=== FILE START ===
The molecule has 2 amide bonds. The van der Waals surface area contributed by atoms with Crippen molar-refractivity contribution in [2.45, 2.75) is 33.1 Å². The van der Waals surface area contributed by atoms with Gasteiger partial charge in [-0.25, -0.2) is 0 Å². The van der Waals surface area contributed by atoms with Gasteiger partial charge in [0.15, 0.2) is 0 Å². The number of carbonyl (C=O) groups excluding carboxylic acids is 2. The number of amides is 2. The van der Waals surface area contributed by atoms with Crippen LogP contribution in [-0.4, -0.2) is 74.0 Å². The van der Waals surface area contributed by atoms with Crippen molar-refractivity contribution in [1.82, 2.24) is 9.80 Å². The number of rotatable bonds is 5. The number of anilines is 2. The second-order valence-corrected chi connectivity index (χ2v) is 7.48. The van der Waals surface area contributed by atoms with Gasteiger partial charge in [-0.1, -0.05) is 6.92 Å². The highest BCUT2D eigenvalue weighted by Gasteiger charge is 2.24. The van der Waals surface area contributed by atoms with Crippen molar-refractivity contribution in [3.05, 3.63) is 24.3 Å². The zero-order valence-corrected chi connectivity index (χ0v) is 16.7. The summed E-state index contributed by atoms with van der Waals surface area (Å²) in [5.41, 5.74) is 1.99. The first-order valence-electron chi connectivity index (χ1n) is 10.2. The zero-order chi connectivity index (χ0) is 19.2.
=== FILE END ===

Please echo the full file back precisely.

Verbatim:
The molecule has 2 amide bonds. The van der Waals surface area contributed by atoms with Crippen molar-refractivity contribution in [2.45, 2.75) is 33.1 Å². The van der Waals surface area contributed by atoms with Gasteiger partial charge in [-0.25, -0.2) is 0 Å². The van der Waals surface area contributed by atoms with Gasteiger partial charge in [0.15, 0.2) is 0 Å². The number of carbonyl (C=O) groups excluding carboxylic acids is 2. The number of amides is 2. The van der Waals surface area contributed by atoms with Crippen LogP contribution in [-0.4, -0.2) is 74.0 Å². The van der Waals surface area contributed by atoms with Crippen molar-refractivity contribution in [1.82, 2.24) is 9.80 Å². The number of rotatable bonds is 5. The number of anilines is 2. The second-order valence-corrected chi connectivity index (χ2v) is 7.48. The van der Waals surface area contributed by atoms with Gasteiger partial charge in [-0.1, -0.05) is 6.92 Å². The highest BCUT2D eigenvalue weighted by Gasteiger charge is 2.24. The van der Waals surface area contributed by atoms with Crippen molar-refractivity contribution in [3.05, 3.63) is 24.3 Å². The zero-order valence-corrected chi connectivity index (χ0v) is 16.7. The summed E-state index contributed by atoms with van der Waals surface area (Å²) in [5.41, 5.74) is 1.99. The first-order valence-electron chi connectivity index (χ1n) is 10.2. The zero-order chi connectivity index (χ0) is 19.2.